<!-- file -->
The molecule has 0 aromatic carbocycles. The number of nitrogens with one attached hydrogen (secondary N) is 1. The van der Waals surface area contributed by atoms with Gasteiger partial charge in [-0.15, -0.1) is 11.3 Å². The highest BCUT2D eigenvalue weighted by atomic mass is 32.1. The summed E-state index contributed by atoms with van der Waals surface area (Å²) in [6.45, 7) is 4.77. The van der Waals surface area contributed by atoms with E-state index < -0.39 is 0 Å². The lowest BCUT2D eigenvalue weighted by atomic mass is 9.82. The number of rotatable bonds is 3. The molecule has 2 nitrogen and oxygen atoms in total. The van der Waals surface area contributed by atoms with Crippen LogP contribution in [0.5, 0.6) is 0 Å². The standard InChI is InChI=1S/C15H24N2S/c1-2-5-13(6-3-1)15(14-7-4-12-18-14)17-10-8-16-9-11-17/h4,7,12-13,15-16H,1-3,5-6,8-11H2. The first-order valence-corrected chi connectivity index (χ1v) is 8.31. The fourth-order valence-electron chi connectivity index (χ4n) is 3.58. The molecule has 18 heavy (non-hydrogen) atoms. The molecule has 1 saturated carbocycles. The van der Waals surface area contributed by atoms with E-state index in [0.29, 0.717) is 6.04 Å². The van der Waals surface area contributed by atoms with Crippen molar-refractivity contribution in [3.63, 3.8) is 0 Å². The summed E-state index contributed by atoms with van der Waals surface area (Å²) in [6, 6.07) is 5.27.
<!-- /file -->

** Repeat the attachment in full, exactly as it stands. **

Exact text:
The molecule has 0 aromatic carbocycles. The number of nitrogens with one attached hydrogen (secondary N) is 1. The van der Waals surface area contributed by atoms with Gasteiger partial charge in [-0.15, -0.1) is 11.3 Å². The highest BCUT2D eigenvalue weighted by atomic mass is 32.1. The summed E-state index contributed by atoms with van der Waals surface area (Å²) in [6.45, 7) is 4.77. The van der Waals surface area contributed by atoms with E-state index < -0.39 is 0 Å². The lowest BCUT2D eigenvalue weighted by atomic mass is 9.82. The number of rotatable bonds is 3. The molecule has 2 nitrogen and oxygen atoms in total. The van der Waals surface area contributed by atoms with Crippen LogP contribution in [0.5, 0.6) is 0 Å². The standard InChI is InChI=1S/C15H24N2S/c1-2-5-13(6-3-1)15(14-7-4-12-18-14)17-10-8-16-9-11-17/h4,7,12-13,15-16H,1-3,5-6,8-11H2. The first-order valence-corrected chi connectivity index (χ1v) is 8.31. The fourth-order valence-electron chi connectivity index (χ4n) is 3.58. The molecule has 18 heavy (non-hydrogen) atoms. The molecule has 1 saturated carbocycles. The van der Waals surface area contributed by atoms with E-state index in [0.29, 0.717) is 6.04 Å². The van der Waals surface area contributed by atoms with Crippen molar-refractivity contribution in [3.63, 3.8) is 0 Å². The summed E-state index contributed by atoms with van der Waals surface area (Å²) in [6, 6.07) is 5.27.